Another thing that my great-grandfather did when he divided up his land, was plant Christmas trees on it all and then bequeathed it to his kids. This meant that every Thanksgiving we'd all have to gather together to harvest those Christmas trees for market, and of course, there'd be a big Thanksgiving potluck in the little country church, where we'd take over the basement for our supper. My dad remarks that Christmas tree harvesting was also a way for the father's to evaluate their daughter's potential spouses--so they had to work extra hard hauling those trees up the steep hill in the snow! The Christmas tree harvesting went on for a good 40 years, I think, until my grandmother got too old to manage the trees. But, for a good 20 years after that we continued to gather in the church basement for our big Thanksgiving dinner. Once my grandmother passed, four years ago, however, everyone stopped gathering for Thanksgiving, as there was no one to organize it, and it was harder and harder for everyone to juggle all their families to come. I'm still sad that we no longer celebrate Thanksgiving with my Mom's side.

My parents also started a tradition about 11 years ago. They bought a cider press for their apple trees. So, of course, we all have to gather together to press the cider every fall, and we take gallons home to enjoy. First it was my parent, grandparents and my brother and me. Then it was my husband (who was my boyfriend, then). My grandparents got too old to help, but by that point, my brother's wife had entered into the picture. Soon I was carrying my son on my back while I worked, and now my son runs and picks apples out of barrels for us to chop and add to the press. It's wonderful having this tradition, and something we all look forward to each year.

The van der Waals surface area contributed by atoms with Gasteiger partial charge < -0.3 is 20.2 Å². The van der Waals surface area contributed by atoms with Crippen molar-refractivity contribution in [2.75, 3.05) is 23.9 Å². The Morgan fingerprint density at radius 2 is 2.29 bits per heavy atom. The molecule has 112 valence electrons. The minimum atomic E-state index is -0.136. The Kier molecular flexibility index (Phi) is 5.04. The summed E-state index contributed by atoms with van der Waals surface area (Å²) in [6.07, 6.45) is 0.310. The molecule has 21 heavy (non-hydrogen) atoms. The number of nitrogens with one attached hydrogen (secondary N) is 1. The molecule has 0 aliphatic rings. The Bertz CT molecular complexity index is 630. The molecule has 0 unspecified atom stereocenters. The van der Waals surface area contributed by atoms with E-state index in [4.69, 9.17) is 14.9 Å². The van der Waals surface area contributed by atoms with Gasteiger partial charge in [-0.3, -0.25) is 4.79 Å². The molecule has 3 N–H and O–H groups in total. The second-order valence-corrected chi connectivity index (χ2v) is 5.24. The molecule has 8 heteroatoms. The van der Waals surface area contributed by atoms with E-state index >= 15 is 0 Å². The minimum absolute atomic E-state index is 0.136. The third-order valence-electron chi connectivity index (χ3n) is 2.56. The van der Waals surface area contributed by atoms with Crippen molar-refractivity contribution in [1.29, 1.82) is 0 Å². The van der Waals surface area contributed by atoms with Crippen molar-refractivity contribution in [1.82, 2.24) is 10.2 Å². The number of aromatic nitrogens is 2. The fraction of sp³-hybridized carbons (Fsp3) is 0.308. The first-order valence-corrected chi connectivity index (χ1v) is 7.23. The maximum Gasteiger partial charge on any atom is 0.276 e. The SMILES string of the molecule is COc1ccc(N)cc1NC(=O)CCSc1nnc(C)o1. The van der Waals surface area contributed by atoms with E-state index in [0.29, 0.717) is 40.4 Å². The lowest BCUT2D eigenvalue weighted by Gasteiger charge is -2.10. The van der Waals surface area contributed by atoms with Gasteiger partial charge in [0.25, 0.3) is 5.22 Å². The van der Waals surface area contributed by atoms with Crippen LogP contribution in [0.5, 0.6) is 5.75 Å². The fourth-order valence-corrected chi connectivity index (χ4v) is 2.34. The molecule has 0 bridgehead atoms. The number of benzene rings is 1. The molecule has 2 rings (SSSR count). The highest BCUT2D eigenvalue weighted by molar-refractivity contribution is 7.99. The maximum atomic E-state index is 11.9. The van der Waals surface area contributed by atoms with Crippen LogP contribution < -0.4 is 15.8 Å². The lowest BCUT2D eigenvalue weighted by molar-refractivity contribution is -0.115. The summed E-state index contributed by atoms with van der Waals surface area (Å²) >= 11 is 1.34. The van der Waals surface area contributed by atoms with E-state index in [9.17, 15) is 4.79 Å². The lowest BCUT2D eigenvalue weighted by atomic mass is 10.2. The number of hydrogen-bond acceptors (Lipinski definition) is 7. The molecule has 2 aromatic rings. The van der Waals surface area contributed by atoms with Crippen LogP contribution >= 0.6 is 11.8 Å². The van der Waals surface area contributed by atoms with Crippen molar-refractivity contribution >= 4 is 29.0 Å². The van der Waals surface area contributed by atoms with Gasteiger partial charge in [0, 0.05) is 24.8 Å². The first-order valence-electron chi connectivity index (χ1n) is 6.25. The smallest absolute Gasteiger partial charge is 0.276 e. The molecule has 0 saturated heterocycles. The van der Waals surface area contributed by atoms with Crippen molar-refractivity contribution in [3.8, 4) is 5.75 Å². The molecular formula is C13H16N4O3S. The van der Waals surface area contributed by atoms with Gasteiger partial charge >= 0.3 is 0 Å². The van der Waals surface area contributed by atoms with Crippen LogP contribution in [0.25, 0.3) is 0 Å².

Now, that's all a little off topic, as it's more about traditions. But, I think, in many ways those traditions can act as a binding for a family, and helps hold a community together, even after the founder of those traditions have passed. And, looking at the traditions in my family, and seeing which ones really stood the test of time, it seems to me that there really needs to be a passing off of responsibilities to nest generations. If there isn't--like with our Thanksgiving--no one will organize the next event, and it just won't happen. For our family park/reunion, we actually vote in secretaries and "presidents" and are urging my generation to take over more of the rolls, as my parent's generation is now in their 60's and 70's. I think because we vote for these "officials," it ensures that somebody takes ownership of the necessary rolls in keeping the reunion and park going, and it also helps in urging the younger generation to step up and learn what needs to be done before the older generation is unable to teach and train us.

 
the navigator
Posts: 79
9
  • Mark post as helpful
  • send pies
  • Quote
  • Report post to moderator